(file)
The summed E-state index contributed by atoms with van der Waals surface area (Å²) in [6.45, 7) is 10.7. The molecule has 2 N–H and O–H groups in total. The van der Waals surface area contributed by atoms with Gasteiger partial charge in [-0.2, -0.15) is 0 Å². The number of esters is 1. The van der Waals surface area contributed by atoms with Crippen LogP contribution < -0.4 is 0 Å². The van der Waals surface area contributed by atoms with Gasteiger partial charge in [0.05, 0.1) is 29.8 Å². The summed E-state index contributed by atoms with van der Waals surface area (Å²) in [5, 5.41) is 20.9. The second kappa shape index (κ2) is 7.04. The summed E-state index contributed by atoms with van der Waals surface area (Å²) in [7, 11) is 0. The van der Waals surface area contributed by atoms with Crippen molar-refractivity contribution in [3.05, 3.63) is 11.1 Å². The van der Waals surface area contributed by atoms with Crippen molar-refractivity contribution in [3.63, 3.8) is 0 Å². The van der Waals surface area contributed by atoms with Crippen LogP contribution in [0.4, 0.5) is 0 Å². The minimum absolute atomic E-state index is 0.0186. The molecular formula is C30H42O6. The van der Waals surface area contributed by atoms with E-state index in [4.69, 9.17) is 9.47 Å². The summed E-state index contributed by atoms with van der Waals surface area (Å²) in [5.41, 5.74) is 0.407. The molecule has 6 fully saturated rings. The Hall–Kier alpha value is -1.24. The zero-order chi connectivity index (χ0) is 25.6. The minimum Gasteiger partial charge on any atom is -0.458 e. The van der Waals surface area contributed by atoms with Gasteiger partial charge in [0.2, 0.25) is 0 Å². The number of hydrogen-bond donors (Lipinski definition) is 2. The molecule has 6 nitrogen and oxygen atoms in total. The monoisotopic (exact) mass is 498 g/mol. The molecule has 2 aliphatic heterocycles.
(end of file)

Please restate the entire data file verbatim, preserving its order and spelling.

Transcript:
The summed E-state index contributed by atoms with van der Waals surface area (Å²) in [6.45, 7) is 10.7. The molecule has 2 N–H and O–H groups in total. The van der Waals surface area contributed by atoms with Gasteiger partial charge in [-0.2, -0.15) is 0 Å². The number of esters is 1. The van der Waals surface area contributed by atoms with Crippen LogP contribution < -0.4 is 0 Å². The van der Waals surface area contributed by atoms with Gasteiger partial charge in [0.05, 0.1) is 29.8 Å². The summed E-state index contributed by atoms with van der Waals surface area (Å²) in [5, 5.41) is 20.9. The second kappa shape index (κ2) is 7.04. The summed E-state index contributed by atoms with van der Waals surface area (Å²) in [7, 11) is 0. The van der Waals surface area contributed by atoms with Crippen molar-refractivity contribution in [3.05, 3.63) is 11.1 Å². The van der Waals surface area contributed by atoms with Crippen molar-refractivity contribution in [3.63, 3.8) is 0 Å². The van der Waals surface area contributed by atoms with Crippen LogP contribution in [0.4, 0.5) is 0 Å². The minimum absolute atomic E-state index is 0.0186. The molecular formula is C30H42O6. The van der Waals surface area contributed by atoms with E-state index in [4.69, 9.17) is 9.47 Å². The summed E-state index contributed by atoms with van der Waals surface area (Å²) in [5.41, 5.74) is 0.407. The molecule has 6 fully saturated rings. The Hall–Kier alpha value is -1.24. The zero-order chi connectivity index (χ0) is 25.6. The minimum Gasteiger partial charge on any atom is -0.458 e. The van der Waals surface area contributed by atoms with Gasteiger partial charge in [0.2, 0.25) is 0 Å². The number of hydrogen-bond donors (Lipinski definition) is 2. The molecule has 6 nitrogen and oxygen atoms in total. The monoisotopic (exact) mass is 498 g/mol. The molecule has 2 aliphatic heterocycles.